Sunday, 15 November 2015

From Robin Hood to Napoleon - author David Cook Casts some Light

Today I am delighted to welcome author David Cook to talk about his new release~

I asked him~

What first ignited your interest in history?

My father got me interested in history, not just Napoleonic. He would bore my brother to tears, but I was always interested. Apart from the repetition and even now says ‘did you know that…’ and I answer ‘Yes, Dad. I think you mentioned this once before.’’

History at school was the only subject I liked too. I’m still interested all those years later and sometimes wonder why I didn’t become a history teacher at school. I might have made a good one.

And how did that turn into a need/desire to write?

I read a journal written by a redcoat serving in the almost virtually unknown expedition to Egypt, 1801, where the army under Sir Ralph Abercromby, were sent to expel the French in case they threatened British interests in India. See - they had been stranded there after Nelson had annihilated their fleet at the Battle of the Nile. Napoleon had left and the remaining French were sort of abandoned. They weren’t much of a threat. They wanted to go home, but still put up a brave resistance to Abercromby’s army.

It was this expedition that intrigued me so I wrote The Desert Lion between 2006-2008. Only now have I got it professionally edited and will soon try to get it published down the traditional route, not self-published.

You write about different periods, The English Civil Wars, the Napoleonic Era and about Robin Hood. If you had to pick a favourite era/period of history, which would it be and why?

That’s a tricky one. Really, because they all fascinate. This week I’ve written, edited or read about all three. I love the legend of Robin Hood. It’s very English. I love this country and then you have this brutal conflict between King Charles I and parliament. I love the politics, the battles of the Napoleonic Wars, the sacrifices, the honour and age of musketry.
Can you tell us a little about your writing process - do you have a story first and then research around it, or does the history come first? I write an outline, research for a long time. Gather notes and start writing. I then just let the words flow. That’s all I do. Different authors have their own ways. Sometimes I just need quiet, sometimes I need music or background noise. Can you tell us about your latest release? I wrote/finished Death is a Duty in April and fortune's good wheel allowed me to spend 9 days in June, Belgium, during the bicentenary anniversary of the Waterloo campaign.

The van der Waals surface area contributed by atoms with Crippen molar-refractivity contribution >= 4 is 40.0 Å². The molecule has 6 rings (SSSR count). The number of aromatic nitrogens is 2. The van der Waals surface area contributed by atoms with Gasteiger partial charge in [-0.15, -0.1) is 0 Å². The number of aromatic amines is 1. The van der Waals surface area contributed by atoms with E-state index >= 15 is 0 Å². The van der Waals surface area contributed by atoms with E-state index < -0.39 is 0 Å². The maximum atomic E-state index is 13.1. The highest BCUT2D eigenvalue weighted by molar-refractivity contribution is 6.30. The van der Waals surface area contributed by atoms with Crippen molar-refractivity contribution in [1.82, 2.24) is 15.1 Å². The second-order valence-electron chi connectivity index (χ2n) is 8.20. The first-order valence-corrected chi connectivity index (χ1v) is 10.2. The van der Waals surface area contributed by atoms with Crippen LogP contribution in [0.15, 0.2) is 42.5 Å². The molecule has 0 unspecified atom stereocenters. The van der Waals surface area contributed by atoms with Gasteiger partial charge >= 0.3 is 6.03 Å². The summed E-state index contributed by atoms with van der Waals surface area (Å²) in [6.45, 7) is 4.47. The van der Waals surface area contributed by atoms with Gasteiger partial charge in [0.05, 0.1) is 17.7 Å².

I was sat on the battlefield, high up where Napoleon's grande battery tried to shatter Wellington’s ridge, enjoying lunch with my good friend Adam, on the 18th - the day of the battle- and I overheard some Scotsmen (in full military redcoat campaign gear) talk and I thought I hadn't taken that into consideration with Highlander Adam Bannerman, the story's protagonist. So I made some corrections on the spot. I also had a chance to revisit the parts of the battle which I had written but not seen in the flesh. I was pleased to see I'd been miraculously good with positioning troops in my head in relation to the positions of the actual battle, who could see what, distances, that sort of thing. 
With that in mind I then went back to the other four stories and re-edited them on my return to the UK. I made corrections, re-jigged parts, expanded dialogues, and with the series now enhanced, I'm very pleased with the end result.

So Fire and Steel is an anthology of the first 5 books of The Soldier Chronicles historical series. The stories; all novella's, are snap-shots of life from a different soldier’s perspective in the period of long war 1793-1815. Fiction, but very much based on actual historical events.

On this page, we like to cast light - do you have a little known fact of history for us?

Um, ok, I do know that Romans used human urine as a mouthwash!

Finally, what's next?

I’m still writing Book 6 in The Soldier Chronicles series. It’s called Tempest and it's about the last invasion of Great Britain. 1797, a French force managed to slip through the wooden walls of the Royal Navy and land in Pembrokeshire, Wales. There they wanted to unite the workers, spread liberty and revolutionary zeal and burn the city of Bristol to the ground. Can they be stopped in time? Tempest will be out, Spring, 2016.
Thanks David, for such interesting answers and good luck with the new release.
Find David on his Amazon author page HERE
and find his new release on kindle HERE
The paperback version will be available from 1st December:


  1. Very interesting although could have lived without the mouthwash!

    1. Indeed, Catherine - and there was me thinking that the Romans were all very civilised! Glad you enjoyed the post - and aren't David's covers wonderful?

  2. I'm intrigued. Was it their own urine, or someone else's? ;-)

  3. Ha ha Wendy - I'll have to ask David, but I'd like to think it was their own ... marginallly preferable than someone else's?